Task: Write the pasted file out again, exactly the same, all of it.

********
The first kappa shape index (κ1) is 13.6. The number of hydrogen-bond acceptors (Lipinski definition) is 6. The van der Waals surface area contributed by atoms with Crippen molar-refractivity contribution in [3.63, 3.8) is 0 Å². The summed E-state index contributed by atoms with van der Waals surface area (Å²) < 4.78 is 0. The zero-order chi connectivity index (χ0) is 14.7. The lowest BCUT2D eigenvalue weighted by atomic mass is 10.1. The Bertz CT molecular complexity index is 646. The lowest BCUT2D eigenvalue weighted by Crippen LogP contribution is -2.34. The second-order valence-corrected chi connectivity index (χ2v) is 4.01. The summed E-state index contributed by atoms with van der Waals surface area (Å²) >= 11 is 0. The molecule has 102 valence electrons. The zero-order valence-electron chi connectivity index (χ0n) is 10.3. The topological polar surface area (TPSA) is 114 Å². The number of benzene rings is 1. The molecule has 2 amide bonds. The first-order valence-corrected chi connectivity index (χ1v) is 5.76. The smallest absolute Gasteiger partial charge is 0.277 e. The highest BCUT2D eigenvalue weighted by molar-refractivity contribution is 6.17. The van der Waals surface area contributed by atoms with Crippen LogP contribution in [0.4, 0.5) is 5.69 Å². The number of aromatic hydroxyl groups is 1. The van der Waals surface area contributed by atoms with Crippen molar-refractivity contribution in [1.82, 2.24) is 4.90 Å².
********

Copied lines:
The first kappa shape index (κ1) is 13.6. The number of hydrogen-bond acceptors (Lipinski definition) is 6. The van der Waals surface area contributed by atoms with Crippen molar-refractivity contribution in [3.63, 3.8) is 0 Å². The summed E-state index contributed by atoms with van der Waals surface area (Å²) < 4.78 is 0. The zero-order chi connectivity index (χ0) is 14.7. The lowest BCUT2D eigenvalue weighted by atomic mass is 10.1. The Bertz CT molecular complexity index is 646. The lowest BCUT2D eigenvalue weighted by Crippen LogP contribution is -2.34. The second-order valence-corrected chi connectivity index (χ2v) is 4.01. The summed E-state index contributed by atoms with van der Waals surface area (Å²) >= 11 is 0. The molecule has 102 valence electrons. The zero-order valence-electron chi connectivity index (χ0n) is 10.3. The topological polar surface area (TPSA) is 114 Å². The number of benzene rings is 1. The molecule has 2 amide bonds. The first-order valence-corrected chi connectivity index (χ1v) is 5.76. The smallest absolute Gasteiger partial charge is 0.277 e. The highest BCUT2D eigenvalue weighted by molar-refractivity contribution is 6.17. The van der Waals surface area contributed by atoms with Crippen LogP contribution in [0.4, 0.5) is 5.69 Å². The number of aromatic hydroxyl groups is 1. The van der Waals surface area contributed by atoms with Crippen molar-refractivity contribution in [1.82, 2.24) is 4.90 Å².